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About this product
- DescriptionJeffrey N. Cox reconsiders the history of British Romanticism, seeing the work of Byron, the Shelleys, and Keats responding t only to the 'first generation' Romantics led by Wordsworth, but more directly to the cultural invations of the Napoleonic War years. Recreating in depth three moments of political crisis and cultural creativity - the Peace of Amiens, the Regency Crisis, and Napoleon's first abdication - Cox shows how 'second generation' Romanticism drew on cultural 'border raids', seeking a global culture at a time of global war. This book explores how the introduction on the London stage of melodrama in 1803 shaped Romantic drama, how Barbauld's prophetic satire Eighteen Hundred and Eleven prepares for the work of the Shelleys, and how Hunt's controversial Story of Rimini showed younger writers how to draw on the Italian cultural archive. Responding to world war, these writers sought to embrace a radically new vision of the world.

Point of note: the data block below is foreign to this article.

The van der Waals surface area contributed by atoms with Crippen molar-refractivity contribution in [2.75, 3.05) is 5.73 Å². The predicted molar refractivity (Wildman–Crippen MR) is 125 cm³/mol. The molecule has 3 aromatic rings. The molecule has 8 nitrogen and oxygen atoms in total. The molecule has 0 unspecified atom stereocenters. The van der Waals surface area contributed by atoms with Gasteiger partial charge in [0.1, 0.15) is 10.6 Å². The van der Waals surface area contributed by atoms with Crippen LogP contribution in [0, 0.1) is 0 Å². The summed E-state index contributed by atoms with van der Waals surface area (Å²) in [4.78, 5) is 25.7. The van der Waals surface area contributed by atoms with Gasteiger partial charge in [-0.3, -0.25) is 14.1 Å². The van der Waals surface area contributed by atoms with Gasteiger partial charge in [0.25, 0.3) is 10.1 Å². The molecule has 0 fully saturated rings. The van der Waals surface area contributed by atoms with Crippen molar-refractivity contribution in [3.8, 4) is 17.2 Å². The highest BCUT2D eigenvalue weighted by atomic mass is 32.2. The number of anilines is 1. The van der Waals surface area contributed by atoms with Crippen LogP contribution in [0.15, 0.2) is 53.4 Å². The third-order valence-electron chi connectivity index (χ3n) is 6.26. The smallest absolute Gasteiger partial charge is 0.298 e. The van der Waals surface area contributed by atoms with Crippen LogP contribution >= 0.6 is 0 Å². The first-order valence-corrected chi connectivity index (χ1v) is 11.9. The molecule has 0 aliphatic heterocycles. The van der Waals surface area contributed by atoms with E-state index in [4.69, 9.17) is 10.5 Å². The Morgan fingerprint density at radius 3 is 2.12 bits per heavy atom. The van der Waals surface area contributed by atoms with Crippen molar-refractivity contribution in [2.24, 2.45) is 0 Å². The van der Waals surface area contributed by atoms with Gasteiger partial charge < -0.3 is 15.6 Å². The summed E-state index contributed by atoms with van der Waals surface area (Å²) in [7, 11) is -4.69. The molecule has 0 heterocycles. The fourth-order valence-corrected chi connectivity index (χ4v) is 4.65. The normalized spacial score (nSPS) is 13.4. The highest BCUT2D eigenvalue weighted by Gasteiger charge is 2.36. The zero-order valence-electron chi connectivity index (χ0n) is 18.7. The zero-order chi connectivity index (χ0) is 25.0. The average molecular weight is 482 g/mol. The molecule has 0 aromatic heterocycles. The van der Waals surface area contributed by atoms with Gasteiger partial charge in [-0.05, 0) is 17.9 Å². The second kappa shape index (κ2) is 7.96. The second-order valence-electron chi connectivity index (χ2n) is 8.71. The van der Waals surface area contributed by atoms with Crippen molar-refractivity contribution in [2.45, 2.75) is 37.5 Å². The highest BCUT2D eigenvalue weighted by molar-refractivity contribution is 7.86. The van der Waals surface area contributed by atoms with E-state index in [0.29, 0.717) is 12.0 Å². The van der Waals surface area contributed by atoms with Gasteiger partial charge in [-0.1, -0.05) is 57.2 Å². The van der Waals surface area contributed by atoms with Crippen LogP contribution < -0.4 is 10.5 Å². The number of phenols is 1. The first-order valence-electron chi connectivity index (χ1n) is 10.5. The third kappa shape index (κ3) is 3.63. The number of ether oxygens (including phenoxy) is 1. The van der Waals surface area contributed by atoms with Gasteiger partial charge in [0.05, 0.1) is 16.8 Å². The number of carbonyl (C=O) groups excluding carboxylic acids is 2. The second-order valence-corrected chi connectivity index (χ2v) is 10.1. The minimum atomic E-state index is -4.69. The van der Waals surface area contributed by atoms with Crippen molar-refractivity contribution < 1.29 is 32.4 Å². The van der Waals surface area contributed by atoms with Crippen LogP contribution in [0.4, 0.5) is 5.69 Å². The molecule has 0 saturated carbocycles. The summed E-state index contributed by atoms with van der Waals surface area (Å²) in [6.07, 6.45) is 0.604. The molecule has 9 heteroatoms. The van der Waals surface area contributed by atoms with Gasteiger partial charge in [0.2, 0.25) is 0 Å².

- Author BiographyJeffrey N. Cox is Professor of English, of Comparative Literature, and of Humanities at the University of Colorado Boulder, where he is also the Vice Provost and Associate Vice Chancellor for Faculty Affairs. He is the author of Poetry and Politics in the Cockney School: Shelley, Keats, Hunt, and their Circle (Cambridge, 1998) and In the Shadows of Romance: Romantic Tragic Drama in Germany, England, and France (1987).
- Author(s)Jeffrey N. Cox
- PublisherCambridge University Press
- Date of Publication21/08/2014
- SubjectLiterary Criticism
- Series TitleCambridge Studies in Romanticism
- Series Part/Volume Number107
- Place of PublicationCambridge
- Country of PublicationUnited Kingdom
- ImprintCambridge University Press
- Content Noteblack & white illustrations
- Weight570 g
- Width152 mm
- Height228 mm
- Spine17 mm
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